After a brief but torrid love affair in the 1990s, it seems as if Wall Street and Main Street have reverted to their historic, somewhat adversarial relationship. The re-emerging dichotomy will be back on display Friday, when the February employment report is released.

To hear market professionals tell it, these are prosperous days: Financial markets are strong worldwide, inflation is low, monetary and fiscal policies are highly accommodative, corporate profits are up, and securities industry hiring and bonuses are back. Save for maybe a little too much regulatory zest, there's very little Wall Street is fretting about these days.

Conversely, consumer confidence is down from its recent peak, personal bankruptcies and household debt are at or near record levels, and many Americans remain anxious about the labor market and geopolitical events. Outsourcing and technology-driven productivity gains may be great for corporate America's bottom line, but, near term, they're not necessarily so good for American workers.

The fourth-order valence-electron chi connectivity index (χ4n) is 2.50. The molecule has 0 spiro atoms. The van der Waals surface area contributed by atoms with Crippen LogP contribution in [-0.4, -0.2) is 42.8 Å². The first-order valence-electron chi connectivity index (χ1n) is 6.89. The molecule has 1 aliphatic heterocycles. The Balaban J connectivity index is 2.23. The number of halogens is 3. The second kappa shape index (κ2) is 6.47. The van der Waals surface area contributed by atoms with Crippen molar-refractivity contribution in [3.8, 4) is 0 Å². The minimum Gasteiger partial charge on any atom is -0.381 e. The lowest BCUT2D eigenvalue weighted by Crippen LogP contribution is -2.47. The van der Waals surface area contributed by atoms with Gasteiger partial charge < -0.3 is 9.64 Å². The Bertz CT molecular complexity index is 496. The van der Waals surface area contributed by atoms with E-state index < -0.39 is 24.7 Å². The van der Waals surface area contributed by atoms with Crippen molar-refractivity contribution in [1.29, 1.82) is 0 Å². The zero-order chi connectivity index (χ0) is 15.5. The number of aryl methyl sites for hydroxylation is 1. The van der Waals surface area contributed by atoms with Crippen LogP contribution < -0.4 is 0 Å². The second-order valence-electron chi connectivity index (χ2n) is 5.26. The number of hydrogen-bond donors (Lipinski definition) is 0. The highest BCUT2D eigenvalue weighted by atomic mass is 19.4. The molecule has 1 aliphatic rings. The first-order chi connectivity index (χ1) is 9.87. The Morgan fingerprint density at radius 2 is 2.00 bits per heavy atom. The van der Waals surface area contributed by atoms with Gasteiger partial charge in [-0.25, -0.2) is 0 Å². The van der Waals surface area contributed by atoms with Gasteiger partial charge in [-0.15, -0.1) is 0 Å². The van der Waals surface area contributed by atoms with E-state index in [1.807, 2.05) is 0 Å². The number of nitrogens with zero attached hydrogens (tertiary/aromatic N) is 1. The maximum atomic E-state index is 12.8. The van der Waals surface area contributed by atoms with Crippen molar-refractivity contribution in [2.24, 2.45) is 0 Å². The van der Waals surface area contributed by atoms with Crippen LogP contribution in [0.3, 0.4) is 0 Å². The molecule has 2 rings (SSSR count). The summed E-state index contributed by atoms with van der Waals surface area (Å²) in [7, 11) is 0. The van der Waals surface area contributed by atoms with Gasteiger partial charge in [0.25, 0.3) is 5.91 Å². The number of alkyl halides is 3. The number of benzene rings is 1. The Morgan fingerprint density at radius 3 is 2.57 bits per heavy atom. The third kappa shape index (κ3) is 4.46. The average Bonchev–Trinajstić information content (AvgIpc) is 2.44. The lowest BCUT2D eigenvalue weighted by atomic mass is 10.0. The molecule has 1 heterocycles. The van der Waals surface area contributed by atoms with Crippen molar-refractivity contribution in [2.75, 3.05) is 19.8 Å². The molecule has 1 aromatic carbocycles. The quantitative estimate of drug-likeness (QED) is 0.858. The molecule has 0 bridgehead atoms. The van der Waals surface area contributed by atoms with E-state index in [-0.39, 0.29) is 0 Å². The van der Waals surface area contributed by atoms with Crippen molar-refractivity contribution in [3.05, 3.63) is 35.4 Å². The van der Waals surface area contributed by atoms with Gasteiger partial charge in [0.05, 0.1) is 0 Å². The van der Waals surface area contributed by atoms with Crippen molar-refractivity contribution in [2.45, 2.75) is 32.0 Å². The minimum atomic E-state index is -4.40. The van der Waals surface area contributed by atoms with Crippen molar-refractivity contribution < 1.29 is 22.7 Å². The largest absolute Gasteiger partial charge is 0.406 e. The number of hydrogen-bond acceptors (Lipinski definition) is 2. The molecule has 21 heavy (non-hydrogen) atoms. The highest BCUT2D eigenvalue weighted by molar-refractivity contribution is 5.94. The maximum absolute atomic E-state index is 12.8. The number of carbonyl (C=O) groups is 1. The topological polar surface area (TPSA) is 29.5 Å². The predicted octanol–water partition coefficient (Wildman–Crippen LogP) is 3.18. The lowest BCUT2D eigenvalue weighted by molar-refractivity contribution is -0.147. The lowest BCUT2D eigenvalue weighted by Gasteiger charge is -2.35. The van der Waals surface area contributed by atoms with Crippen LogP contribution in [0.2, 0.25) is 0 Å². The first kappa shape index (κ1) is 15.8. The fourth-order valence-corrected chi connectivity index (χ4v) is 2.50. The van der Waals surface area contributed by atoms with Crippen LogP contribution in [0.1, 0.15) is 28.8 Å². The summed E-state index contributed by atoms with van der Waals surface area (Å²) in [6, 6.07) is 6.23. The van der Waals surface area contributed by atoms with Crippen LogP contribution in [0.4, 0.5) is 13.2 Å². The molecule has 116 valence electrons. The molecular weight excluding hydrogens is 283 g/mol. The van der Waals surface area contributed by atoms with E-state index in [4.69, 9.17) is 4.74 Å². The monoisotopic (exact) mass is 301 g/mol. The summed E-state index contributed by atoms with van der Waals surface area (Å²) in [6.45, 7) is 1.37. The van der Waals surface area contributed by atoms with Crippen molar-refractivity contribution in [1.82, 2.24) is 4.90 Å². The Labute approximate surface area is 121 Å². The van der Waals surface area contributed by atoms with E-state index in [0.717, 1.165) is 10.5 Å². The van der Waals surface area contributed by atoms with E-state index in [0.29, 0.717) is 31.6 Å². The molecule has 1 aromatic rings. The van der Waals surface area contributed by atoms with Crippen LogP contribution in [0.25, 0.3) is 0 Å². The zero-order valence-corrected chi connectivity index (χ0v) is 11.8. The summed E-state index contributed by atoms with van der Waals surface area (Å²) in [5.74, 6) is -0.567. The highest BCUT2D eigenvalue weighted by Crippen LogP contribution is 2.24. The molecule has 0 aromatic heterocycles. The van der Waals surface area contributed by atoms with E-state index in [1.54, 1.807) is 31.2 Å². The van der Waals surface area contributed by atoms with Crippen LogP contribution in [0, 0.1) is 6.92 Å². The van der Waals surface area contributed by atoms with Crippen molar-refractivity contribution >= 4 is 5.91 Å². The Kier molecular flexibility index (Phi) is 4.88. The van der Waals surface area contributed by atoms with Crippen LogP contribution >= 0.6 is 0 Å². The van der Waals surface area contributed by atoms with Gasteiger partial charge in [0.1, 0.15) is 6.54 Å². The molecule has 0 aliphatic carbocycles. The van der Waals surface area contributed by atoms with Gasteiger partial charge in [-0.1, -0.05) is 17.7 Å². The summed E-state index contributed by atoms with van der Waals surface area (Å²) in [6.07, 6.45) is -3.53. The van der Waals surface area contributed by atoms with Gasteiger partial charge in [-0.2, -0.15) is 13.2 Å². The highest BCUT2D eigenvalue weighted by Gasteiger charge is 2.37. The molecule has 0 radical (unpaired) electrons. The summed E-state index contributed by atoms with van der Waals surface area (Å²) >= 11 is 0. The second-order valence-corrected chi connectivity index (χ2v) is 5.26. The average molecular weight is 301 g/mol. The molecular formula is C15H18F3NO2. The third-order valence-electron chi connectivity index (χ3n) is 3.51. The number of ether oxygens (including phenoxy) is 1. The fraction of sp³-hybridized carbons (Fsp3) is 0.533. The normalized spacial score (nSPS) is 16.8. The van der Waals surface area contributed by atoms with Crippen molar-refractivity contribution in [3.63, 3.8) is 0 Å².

"There is a disconnect going on," said Paul Kasriel, chief U.S. economist at Northern Trust. "In the 1990s, the stock market was going up and wages were higher. Now, the market is going up but hiring is barely visible and wages are not going up very rapidly." (Through January's employment report, wage growth was up only 1.6% in the past year.)

For February, the unemployment rate is expected to remain at 5.6%. More crucially, nonfarm payrolls are projected to rise by 125,000, which would be the sixth-consecutive month of growth and the strongest month in more than three years. However, it also would be shy of the level economists say is necessary to put the unemployed back on the job and keep pace with the growing workforce -- not to mention the Bush administration's prior forecast of average monthly gains of over 300,000 in 2004. (Side note: It's getting close to "put up or shut up" time for overly optimistic politicians and economists who've been promising for months now that robust jobs growth is imminent.)

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